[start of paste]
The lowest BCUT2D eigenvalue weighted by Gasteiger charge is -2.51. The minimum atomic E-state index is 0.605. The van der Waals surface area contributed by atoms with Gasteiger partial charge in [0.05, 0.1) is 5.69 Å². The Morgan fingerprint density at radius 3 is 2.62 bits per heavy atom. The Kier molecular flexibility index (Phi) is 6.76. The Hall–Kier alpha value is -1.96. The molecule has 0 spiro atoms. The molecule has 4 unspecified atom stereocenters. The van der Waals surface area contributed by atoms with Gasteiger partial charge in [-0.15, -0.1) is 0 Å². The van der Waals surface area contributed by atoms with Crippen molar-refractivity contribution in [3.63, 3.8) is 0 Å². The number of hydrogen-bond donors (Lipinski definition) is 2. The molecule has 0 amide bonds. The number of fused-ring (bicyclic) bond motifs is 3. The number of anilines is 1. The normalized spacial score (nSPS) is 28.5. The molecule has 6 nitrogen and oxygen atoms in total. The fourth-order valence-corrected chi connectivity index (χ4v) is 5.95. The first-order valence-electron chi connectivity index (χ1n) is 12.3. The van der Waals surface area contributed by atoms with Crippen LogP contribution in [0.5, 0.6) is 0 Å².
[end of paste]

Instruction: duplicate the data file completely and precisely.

The lowest BCUT2D eigenvalue weighted by Gasteiger charge is -2.51. The minimum atomic E-state index is 0.605. The van der Waals surface area contributed by atoms with Gasteiger partial charge in [0.05, 0.1) is 5.69 Å². The Morgan fingerprint density at radius 3 is 2.62 bits per heavy atom. The Kier molecular flexibility index (Phi) is 6.76. The Hall–Kier alpha value is -1.96. The molecule has 0 spiro atoms. The molecule has 4 unspecified atom stereocenters. The van der Waals surface area contributed by atoms with Gasteiger partial charge in [-0.15, -0.1) is 0 Å². The van der Waals surface area contributed by atoms with Crippen molar-refractivity contribution in [3.63, 3.8) is 0 Å². The number of hydrogen-bond donors (Lipinski definition) is 2. The molecule has 0 amide bonds. The number of fused-ring (bicyclic) bond motifs is 3. The number of anilines is 1. The normalized spacial score (nSPS) is 28.5. The molecule has 6 nitrogen and oxygen atoms in total. The fourth-order valence-corrected chi connectivity index (χ4v) is 5.95. The first-order valence-electron chi connectivity index (χ1n) is 12.3. The van der Waals surface area contributed by atoms with Crippen LogP contribution in [0.5, 0.6) is 0 Å².